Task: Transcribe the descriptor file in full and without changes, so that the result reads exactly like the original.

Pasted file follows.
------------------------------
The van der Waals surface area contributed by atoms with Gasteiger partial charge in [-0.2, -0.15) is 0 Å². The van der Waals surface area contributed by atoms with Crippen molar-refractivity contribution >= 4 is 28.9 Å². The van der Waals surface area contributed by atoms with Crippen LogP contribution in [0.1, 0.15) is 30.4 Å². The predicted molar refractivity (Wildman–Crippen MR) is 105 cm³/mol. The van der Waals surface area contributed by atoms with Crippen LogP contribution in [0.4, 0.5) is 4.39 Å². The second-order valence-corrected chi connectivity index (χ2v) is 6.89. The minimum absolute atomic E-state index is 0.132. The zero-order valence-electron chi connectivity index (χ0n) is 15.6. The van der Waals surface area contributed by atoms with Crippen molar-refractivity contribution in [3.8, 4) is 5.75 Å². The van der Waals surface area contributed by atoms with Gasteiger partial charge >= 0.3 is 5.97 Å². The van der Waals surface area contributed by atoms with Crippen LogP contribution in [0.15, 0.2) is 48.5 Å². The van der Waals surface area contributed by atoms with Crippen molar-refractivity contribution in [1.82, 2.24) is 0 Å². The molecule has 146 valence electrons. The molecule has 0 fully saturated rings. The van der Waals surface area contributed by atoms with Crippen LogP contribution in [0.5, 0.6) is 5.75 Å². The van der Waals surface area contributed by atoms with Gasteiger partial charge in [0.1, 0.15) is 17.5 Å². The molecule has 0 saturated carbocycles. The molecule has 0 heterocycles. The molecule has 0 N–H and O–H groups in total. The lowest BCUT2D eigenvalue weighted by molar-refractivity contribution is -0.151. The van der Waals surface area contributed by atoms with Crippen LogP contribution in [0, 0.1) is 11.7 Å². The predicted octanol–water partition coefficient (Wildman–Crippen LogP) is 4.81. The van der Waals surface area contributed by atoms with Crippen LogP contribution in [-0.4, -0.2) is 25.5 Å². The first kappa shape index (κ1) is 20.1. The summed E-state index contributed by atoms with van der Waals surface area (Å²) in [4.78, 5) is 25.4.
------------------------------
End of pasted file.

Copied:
The van der Waals surface area contributed by atoms with Gasteiger partial charge in [-0.2, -0.15) is 0 Å². The van der Waals surface area contributed by atoms with Crippen molar-refractivity contribution >= 4 is 28.9 Å². The van der Waals surface area contributed by atoms with Crippen LogP contribution in [0.1, 0.15) is 30.4 Å². The predicted molar refractivity (Wildman–Crippen MR) is 105 cm³/mol. The van der Waals surface area contributed by atoms with Crippen LogP contribution in [0.4, 0.5) is 4.39 Å². The second-order valence-corrected chi connectivity index (χ2v) is 6.89. The minimum absolute atomic E-state index is 0.132. The zero-order valence-electron chi connectivity index (χ0n) is 15.6. The van der Waals surface area contributed by atoms with Crippen molar-refractivity contribution in [3.8, 4) is 5.75 Å². The van der Waals surface area contributed by atoms with Gasteiger partial charge >= 0.3 is 5.97 Å². The van der Waals surface area contributed by atoms with Crippen LogP contribution in [0.15, 0.2) is 48.5 Å². The van der Waals surface area contributed by atoms with Crippen molar-refractivity contribution in [1.82, 2.24) is 0 Å². The molecule has 146 valence electrons. The molecule has 0 fully saturated rings. The van der Waals surface area contributed by atoms with Crippen LogP contribution in [0.5, 0.6) is 5.75 Å². The van der Waals surface area contributed by atoms with Gasteiger partial charge in [0.1, 0.15) is 17.5 Å². The molecule has 0 saturated carbocycles. The molecule has 0 heterocycles. The molecule has 0 N–H and O–H groups in total. The lowest BCUT2D eigenvalue weighted by molar-refractivity contribution is -0.151. The van der Waals surface area contributed by atoms with Crippen LogP contribution in [0, 0.1) is 11.7 Å². The predicted octanol–water partition coefficient (Wildman–Crippen LogP) is 4.81. The van der Waals surface area contributed by atoms with Crippen LogP contribution in [-0.4, -0.2) is 25.5 Å². The first kappa shape index (κ1) is 20.1. The summed E-state index contributed by atoms with van der Waals surface area (Å²) in [4.78, 5) is 25.4.